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In my research, I use a questionnaire so that students mention some classmates according to a group of characteristics. Each item is a different characteristic, and for each one they must name the classmate they consider to have it. In this case can I use Krippendorff's alpha to assess the reliability of the students' judgments?

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Krippendorff's alpha is a measure of (chance corrected) agreement. Reliability in classical test theory is the relationship between the true score and the measured score. However, measures such as Kripp alpha are often referred to as reliability (but maybe I'm just old).

However, you have a weird issue, that people (presumably) cannot nominate themselves, so 100% agreement isn't possible.

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  • $\begingroup$ This means that in the first place one could not speak of reliability, since I am not trying to measure any construct, but rather the nomination of people who have a group of characteristics is sought. In this way, you could obtain the % of agreement between the participants, however this could not be 100% because they could not self-nominate. Is this the idea? $\endgroup$ Commented Jul 26, 2022 at 15:02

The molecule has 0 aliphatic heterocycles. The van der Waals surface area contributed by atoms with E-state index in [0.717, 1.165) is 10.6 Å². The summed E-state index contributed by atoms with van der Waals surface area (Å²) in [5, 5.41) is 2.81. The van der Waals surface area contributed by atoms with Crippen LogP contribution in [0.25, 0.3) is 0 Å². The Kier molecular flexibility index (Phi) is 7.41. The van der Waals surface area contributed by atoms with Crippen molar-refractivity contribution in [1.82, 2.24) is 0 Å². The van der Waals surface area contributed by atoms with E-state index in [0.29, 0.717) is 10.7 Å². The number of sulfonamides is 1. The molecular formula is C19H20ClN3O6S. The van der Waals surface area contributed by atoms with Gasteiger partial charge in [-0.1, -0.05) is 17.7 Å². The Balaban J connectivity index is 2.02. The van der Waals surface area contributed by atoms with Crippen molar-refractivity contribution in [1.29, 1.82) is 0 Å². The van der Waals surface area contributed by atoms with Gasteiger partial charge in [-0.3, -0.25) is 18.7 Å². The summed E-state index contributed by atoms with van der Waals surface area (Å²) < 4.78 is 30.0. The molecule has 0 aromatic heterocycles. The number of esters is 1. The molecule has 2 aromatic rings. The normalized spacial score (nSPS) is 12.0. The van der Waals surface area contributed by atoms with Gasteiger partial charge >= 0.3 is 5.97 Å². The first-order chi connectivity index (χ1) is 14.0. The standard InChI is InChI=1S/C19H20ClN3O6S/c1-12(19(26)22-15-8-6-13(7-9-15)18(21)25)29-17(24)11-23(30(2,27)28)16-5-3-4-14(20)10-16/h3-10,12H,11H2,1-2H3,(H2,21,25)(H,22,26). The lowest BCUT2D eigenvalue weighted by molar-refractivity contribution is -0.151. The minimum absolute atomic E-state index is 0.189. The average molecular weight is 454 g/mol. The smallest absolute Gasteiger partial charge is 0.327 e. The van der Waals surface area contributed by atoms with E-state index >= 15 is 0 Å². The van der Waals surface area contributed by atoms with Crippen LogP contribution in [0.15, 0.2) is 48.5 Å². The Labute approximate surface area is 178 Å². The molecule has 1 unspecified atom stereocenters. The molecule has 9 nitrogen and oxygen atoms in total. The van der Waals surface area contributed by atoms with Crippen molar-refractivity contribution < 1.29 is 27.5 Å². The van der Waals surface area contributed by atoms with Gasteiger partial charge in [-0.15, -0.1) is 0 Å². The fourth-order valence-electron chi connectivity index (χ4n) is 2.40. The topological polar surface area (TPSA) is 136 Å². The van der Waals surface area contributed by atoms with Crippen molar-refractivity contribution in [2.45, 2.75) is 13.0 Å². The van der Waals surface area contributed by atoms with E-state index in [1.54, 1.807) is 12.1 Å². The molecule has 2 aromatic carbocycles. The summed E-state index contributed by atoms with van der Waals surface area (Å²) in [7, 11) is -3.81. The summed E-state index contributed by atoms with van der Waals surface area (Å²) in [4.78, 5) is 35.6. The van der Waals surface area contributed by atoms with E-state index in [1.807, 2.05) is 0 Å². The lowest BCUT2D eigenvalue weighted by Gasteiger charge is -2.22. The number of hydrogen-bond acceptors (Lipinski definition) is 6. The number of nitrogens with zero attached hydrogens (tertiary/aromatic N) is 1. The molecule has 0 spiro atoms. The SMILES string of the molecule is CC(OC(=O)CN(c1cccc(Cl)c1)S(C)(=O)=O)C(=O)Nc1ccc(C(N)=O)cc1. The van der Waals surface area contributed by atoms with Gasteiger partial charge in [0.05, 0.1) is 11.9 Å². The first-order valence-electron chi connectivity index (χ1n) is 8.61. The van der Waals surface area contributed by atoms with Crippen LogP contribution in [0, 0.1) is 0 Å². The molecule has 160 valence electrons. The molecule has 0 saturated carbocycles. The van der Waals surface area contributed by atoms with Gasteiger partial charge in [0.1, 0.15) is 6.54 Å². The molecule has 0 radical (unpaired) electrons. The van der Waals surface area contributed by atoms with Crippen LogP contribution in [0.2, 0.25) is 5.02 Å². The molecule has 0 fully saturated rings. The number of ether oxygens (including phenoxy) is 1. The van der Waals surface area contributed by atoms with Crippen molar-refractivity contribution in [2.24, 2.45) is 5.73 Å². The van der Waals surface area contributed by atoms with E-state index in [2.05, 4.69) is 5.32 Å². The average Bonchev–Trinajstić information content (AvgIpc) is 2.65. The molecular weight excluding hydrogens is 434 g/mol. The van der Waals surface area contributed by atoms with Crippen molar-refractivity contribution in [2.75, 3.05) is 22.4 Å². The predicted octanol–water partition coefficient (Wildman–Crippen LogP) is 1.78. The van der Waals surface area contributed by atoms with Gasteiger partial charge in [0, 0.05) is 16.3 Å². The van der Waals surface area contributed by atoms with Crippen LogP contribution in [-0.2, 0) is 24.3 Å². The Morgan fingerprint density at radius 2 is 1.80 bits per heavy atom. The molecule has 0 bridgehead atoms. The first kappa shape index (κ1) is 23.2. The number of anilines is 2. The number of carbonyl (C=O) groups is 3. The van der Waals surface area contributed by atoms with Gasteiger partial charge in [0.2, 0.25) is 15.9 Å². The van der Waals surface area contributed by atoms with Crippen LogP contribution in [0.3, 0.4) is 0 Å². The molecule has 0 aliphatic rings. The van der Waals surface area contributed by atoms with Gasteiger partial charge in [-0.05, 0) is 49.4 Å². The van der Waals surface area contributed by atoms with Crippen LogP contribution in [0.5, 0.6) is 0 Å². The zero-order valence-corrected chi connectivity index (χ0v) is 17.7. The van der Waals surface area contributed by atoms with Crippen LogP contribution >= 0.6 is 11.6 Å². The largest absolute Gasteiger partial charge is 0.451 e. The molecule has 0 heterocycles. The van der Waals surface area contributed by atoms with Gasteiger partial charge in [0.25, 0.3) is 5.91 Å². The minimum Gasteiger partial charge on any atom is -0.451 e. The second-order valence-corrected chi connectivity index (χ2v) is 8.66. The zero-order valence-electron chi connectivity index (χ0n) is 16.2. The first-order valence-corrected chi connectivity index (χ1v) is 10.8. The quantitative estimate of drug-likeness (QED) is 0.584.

• $\begingroup$ Yeah, alpha wouldn't be horrible, just be aware it's going to be a little lower than it could be. $\endgroup$ Commented Jul 26, 2022 at 16:09

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